Use this URL to cite or link to this record in EThOS: https://ethos.bl.uk/OrderDetails.do?uin=uk.bl.ethos.732836
Title: Interprofessional working in hospitals : the case of Nepal
Author: Kaini, Bachchu Kailash
ISNI:       0000 0004 6494 481X
Awarding Body: University of Greenwich
Current Institution: University of Greenwich
Date of Award: 2015
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Abstract:
Interprofessional working is an essential part of a health service delivery system. Effective delivery of health services relies on the contribution of health care professionals with different types of expertise. Interprofessional working occurs in all parts of the health system, but it occurs in different ways depending upon the organisational circumstances and the needs of service users. The aim of the study is to examine how health care professionals collaborate and to assess their perceptions of interprofessional working on health care delivery. This study discusses different sides of professional power, identity and autonomy between medical, nursing and allied health professionals. A power perspective of the theory of professions is followed in order to analyse different perceptions of professionals involved in this study. A qualitative research case study was used in this study. The fieldwork was conducted in three hospitals in Nepal by using a semi-structured interview schedule. Purposive sampling was used and, altogether, thirty-eight health care professionals participated in the research. The study suggests that interprofessional working is widely recognised and understood. Health care professionals also valued the relevance of interprofessional working despite the fact that it is a relatively new concept in Nepalese hospitals. This study finds that there were no significant differences found in interprofessional working practices between the three different hospitals in Nepal. It is also observed that interprofessional working is not sufficiently motivated amongst health care professionals and adequate support for it is lacking from all stakeholders. Nurses and allied health professionals are quite critical towards the role of medical professionals because they feel dominated and professionally isolated from the medical staff. In practice there appears to be various organisational, professional and interpersonal barriers such as lack of education on interprofessional care, interpersonal and communication skills. The study concludes with recommendations to improve interprofessional working in Nepalese hospitals.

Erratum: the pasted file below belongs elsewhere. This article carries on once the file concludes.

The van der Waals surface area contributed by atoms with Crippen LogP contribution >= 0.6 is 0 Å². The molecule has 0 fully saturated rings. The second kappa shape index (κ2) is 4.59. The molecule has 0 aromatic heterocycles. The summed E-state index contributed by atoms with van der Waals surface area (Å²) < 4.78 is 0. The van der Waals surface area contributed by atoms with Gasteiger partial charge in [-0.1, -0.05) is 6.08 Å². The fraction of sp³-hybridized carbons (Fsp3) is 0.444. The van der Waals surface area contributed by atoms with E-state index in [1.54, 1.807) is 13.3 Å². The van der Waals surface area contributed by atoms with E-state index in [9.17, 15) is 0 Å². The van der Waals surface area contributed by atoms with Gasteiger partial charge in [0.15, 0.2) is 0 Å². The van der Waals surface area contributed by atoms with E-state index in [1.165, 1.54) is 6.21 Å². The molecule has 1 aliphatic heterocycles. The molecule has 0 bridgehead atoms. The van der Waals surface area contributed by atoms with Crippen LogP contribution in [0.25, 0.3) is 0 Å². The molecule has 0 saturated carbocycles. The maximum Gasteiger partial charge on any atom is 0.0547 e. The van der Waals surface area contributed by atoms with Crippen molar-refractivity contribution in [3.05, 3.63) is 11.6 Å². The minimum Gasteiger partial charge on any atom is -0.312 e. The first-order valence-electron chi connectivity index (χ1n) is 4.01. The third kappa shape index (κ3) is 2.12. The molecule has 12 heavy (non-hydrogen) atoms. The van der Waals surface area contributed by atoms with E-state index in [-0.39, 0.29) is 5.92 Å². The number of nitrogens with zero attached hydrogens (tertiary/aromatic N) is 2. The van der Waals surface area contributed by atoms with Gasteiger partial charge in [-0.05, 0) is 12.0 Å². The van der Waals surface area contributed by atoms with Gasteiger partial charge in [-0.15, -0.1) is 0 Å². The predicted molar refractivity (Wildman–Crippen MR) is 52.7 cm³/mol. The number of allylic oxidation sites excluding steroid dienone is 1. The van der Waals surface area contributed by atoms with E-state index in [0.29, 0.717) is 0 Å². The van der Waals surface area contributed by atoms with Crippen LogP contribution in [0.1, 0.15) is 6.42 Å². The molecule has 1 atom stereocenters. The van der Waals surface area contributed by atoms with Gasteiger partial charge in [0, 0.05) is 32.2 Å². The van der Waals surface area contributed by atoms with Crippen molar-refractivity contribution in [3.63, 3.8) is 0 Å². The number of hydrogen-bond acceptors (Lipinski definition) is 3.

Supervisor: Veersma, Uilke ; Burke, Linda Mary ; Cullinane, Joanna Sponsor: Not available
Qualification Name: Thesis (Ph.D.) Qualification Level: Doctoral
EThOS ID: uk.bl.ethos.732836  DOI: Not available
Keywords: HD Industries. Land use. Labor
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